Justice Secretary Michael Gove could face opposition from Conservative MP David Davis to government plans to scrap the human rights act. And the SNP’s Alex Salmond has described the plan as “insane”.
Michael Gove’s appointment as justice secretary, replacing Chris Grayling, returns the former education secretary to the front line of British politics.
As education secretary between 2010 and 2014, Mr Gove antagonised many in the teaching profession. Some said his move last July from education to the Conservative chief whip’s job was at the behest of Lynton Crosby, Mr Cameron’s election strategist, who was worried about his “toxic” public image.
And Mr Gove is already ruffling feathers as justice secretary. He has been tasked with overseeing the Tories’ 2015 election manifesto pledge that “the next Conservative government will scrap the human rights act, and introduce a British bill of rights.
However, he is already facing rebellion among some backbench MPs – including Eurosceptic David Davis.
Speaking to the Hull Daily Mail?, Mr Davis, said: “I’m afraid we will come into conflict with the European court and I don’t want us to leave it. If we leave, it’s an excuse for everyone else to leave. So I think that could be quite an interesting argument, come the day.”
Prime Minister David Cameron has a majority of just 12, giving Mr Davis and others the power to defeat laws the government tries to pass.
Those pressing for repeal of the act argue that it does little to protect the liberties, or the safety, of British people, and that it allows judges – who are not chosen by popular vote – to make substantive judgements about government policies.
Bill Cash, the Eurosceptic former Conservative attorney-general, has written on the Total Politics website that “it should not be up to unelected judges to decide on what amounts to policy matters in the British national interest”.
And earlier this week the Daily Mail listed 15 case histories which it says shows “criminals and legally aided lawyers using the legislation to their advantage”.
The fact is that the Conservatives also promised to abolish the human rights act in their 2010 manifesto, an ambition lost in the accommodations of coalition government.
And the view of some lawyers and legal commentators is that until we see the details of what is proposed, it is unclear how big a difference repeal of the human rights act will make.
That is because the act, which received royal assent in 1998, aims to incorporate into UK law the rights contained in the European Convention on Human Rights (ECHR), drawn up by the Council of Europe in September 1953. All 47 European countries, with the exception of Belarus, are party to the convention.
So even if the new Conservative government replaces the 1998 act with a promised bill of rights, the UK would still be party to the terms of the ECHR – whose post-war drafting, incidentally, was overseen by Sir David Maxwell Fyfe, the British Conservative politician and lawyer.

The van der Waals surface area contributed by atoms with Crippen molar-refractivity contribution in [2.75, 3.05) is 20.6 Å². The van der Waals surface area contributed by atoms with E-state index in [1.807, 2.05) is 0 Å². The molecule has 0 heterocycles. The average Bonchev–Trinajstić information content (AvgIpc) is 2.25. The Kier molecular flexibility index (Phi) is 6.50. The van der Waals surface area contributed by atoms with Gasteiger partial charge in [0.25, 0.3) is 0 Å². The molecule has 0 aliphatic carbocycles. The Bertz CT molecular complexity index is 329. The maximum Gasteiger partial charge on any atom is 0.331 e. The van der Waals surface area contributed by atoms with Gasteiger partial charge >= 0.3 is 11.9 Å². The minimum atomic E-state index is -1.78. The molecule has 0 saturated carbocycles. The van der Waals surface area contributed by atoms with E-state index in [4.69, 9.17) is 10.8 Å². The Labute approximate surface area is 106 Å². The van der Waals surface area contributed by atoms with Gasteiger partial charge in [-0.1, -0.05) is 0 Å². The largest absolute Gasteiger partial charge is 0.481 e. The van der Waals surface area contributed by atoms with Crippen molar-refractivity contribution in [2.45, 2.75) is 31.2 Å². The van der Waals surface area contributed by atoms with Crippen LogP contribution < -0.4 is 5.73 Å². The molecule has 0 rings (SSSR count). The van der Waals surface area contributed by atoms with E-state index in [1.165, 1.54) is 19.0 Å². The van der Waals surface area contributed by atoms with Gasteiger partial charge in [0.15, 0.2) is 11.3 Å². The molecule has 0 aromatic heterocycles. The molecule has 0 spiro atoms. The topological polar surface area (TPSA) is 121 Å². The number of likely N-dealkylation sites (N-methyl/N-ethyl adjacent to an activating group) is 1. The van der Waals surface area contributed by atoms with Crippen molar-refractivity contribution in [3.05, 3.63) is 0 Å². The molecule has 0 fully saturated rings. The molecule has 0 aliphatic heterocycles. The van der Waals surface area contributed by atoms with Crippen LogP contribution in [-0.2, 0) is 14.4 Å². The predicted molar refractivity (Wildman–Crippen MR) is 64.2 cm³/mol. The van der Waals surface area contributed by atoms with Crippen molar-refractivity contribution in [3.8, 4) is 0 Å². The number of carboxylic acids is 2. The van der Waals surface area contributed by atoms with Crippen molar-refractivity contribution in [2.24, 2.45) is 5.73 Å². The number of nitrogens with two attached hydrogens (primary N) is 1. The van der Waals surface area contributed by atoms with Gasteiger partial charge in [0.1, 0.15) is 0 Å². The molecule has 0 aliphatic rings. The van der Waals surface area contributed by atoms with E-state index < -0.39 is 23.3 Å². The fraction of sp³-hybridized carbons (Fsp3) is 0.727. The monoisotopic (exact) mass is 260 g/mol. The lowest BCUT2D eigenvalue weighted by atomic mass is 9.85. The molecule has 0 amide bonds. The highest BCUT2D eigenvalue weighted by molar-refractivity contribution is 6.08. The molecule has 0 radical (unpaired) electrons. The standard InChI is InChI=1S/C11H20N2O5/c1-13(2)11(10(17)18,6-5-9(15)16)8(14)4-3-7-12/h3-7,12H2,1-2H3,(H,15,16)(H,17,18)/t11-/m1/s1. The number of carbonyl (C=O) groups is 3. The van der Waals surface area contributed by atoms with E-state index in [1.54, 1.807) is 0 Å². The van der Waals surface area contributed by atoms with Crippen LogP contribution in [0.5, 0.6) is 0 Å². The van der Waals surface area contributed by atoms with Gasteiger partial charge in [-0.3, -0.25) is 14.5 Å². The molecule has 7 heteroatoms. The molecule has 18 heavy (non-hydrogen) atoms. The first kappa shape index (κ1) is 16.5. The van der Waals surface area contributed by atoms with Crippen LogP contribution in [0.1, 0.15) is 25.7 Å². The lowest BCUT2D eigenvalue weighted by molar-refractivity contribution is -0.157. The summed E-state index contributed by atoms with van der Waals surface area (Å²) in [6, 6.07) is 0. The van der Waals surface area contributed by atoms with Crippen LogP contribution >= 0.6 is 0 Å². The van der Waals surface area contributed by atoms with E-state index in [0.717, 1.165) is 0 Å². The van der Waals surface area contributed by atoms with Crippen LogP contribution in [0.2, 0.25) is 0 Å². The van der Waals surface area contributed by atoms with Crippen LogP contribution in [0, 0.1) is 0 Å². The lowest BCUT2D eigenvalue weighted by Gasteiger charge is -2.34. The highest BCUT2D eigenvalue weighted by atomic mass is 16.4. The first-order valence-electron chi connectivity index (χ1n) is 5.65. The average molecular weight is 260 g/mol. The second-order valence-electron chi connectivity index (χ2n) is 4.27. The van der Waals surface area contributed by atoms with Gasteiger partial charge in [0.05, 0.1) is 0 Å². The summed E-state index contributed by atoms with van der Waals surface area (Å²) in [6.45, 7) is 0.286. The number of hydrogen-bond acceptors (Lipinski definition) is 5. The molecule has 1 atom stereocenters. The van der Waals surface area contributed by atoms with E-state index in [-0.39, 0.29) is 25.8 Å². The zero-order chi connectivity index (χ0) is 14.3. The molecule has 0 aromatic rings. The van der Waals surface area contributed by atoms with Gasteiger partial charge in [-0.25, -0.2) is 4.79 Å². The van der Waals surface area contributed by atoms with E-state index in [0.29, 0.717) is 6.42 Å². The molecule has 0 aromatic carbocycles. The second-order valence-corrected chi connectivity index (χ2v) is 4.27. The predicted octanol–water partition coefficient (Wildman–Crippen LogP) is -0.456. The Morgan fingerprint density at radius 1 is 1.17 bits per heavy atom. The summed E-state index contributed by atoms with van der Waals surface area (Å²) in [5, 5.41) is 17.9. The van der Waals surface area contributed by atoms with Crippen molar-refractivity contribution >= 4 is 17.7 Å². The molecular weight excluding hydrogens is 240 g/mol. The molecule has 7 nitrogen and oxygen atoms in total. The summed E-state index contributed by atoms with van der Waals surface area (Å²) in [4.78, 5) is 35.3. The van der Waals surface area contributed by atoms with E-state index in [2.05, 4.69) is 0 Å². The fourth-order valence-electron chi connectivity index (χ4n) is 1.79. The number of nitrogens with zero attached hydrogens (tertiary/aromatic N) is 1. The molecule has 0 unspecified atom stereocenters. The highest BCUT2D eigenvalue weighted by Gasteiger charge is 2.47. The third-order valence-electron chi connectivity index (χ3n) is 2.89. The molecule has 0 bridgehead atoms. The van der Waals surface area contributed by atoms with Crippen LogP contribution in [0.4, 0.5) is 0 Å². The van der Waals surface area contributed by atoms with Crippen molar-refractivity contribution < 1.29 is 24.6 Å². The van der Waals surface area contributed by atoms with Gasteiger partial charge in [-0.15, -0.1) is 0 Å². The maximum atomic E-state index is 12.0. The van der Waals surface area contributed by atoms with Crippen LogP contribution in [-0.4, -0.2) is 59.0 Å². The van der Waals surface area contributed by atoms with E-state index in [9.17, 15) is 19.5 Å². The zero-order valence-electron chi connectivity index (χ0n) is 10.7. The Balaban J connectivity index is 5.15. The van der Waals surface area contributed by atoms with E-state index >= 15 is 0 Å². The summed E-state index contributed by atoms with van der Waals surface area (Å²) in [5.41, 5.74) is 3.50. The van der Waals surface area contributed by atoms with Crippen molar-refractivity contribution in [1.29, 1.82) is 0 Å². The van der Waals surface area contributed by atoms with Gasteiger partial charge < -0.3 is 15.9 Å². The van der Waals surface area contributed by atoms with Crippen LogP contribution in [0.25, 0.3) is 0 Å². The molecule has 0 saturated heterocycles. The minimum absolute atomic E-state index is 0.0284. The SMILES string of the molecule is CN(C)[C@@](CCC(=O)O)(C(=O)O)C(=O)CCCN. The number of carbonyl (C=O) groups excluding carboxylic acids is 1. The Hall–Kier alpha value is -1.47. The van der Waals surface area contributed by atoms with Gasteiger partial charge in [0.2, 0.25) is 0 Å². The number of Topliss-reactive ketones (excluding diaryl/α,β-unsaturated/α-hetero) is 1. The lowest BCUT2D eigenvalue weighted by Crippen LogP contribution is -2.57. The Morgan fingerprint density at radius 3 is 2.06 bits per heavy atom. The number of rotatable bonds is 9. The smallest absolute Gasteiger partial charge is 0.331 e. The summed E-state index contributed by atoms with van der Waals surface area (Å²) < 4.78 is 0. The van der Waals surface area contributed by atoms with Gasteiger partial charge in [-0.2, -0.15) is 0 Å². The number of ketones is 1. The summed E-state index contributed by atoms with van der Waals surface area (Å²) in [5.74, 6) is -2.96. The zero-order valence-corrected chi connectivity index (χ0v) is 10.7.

It may be, therefore, that by appearing to act quickly on this issue, the Conservatives are moving to appease supporters for whom the term “human rights” represents part of what they see as the country’s “something for nothing” culture.
“The only reason for the rush to repeal is for there to be a symbolic ‘win’ in the first 100 days (of the new government), which could guarantee media coverage. This is about politics, not law,” says David Allen Green, legal commentator and head of media law at Preiskel solicitors.
What is more, he says, repeal of the act has been anticipated for some time, and as a result courts have developed the common law over the last few years in anticipation – “so repeal may not make much impact in practice”.
Any attempt to lose the human rights act would also involve complex devolution issues in relation to administrations in Northern Ireland and Scotland.
The outgoing justice secretary, Chris Grayling, said that the UK could withdraw from the ECHR if the Council of Europe rejected its proposals for a bill of rights. But a commitment to incorporating the ECHR into Northern Irish law was central to the 1998 Good Friday agreement.
North of the border, meanwhile, the human rights act is enshrined in the Scotland act of 1998 which set up a devolved Scottish parliament. It is not yet clear whether a British bill of rights would automatically apply in Scotland.
Speaking on Channel 4 News (see video below), SNP foreign affairs spokesman Alex Salmond suggested the UK government would not be successful in repeal the act “because they’d need the legislative consent of the Scottish parliament to do away with the Strasbourg court.”
He continued: “We support the human rights act because we like people being able to sue governments against things like the ‘bedroom tax’, and have basic human rights we should not be frightened of.
“So I don’t think the Scottish parliament, under the Scottish National Party, has any chance whatsoever of giving legislative consent to such an insane proposal.”